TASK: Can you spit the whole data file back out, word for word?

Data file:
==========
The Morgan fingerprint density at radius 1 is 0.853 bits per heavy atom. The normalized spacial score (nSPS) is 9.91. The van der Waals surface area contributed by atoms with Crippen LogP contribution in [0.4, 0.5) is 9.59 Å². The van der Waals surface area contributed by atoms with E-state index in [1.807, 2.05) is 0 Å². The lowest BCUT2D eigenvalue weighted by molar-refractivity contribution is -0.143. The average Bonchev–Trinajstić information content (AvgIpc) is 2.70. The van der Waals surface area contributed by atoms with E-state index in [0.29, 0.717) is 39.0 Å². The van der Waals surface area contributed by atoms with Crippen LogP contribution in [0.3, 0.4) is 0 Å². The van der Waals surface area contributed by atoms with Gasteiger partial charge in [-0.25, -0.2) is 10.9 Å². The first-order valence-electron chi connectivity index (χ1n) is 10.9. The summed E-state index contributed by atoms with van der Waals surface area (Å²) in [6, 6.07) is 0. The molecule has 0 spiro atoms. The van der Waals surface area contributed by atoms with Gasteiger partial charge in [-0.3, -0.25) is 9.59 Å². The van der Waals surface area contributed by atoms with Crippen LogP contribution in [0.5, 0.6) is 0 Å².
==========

The Morgan fingerprint density at radius 1 is 0.853 bits per heavy atom. The normalized spacial score (nSPS) is 9.91. The van der Waals surface area contributed by atoms with Crippen LogP contribution in [0.4, 0.5) is 9.59 Å². The van der Waals surface area contributed by atoms with E-state index in [1.807, 2.05) is 0 Å². The lowest BCUT2D eigenvalue weighted by molar-refractivity contribution is -0.143. The average Bonchev–Trinajstić information content (AvgIpc) is 2.70. The van der Waals surface area contributed by atoms with E-state index in [0.29, 0.717) is 39.0 Å². The van der Waals surface area contributed by atoms with Crippen LogP contribution in [0.3, 0.4) is 0 Å². The van der Waals surface area contributed by atoms with Gasteiger partial charge in [-0.25, -0.2) is 10.9 Å². The first-order valence-electron chi connectivity index (χ1n) is 10.9. The summed E-state index contributed by atoms with van der Waals surface area (Å²) in [6, 6.07) is 0. The molecule has 0 spiro atoms. The van der Waals surface area contributed by atoms with Gasteiger partial charge in [-0.3, -0.25) is 9.59 Å². The van der Waals surface area contributed by atoms with Crippen LogP contribution in [0.5, 0.6) is 0 Å².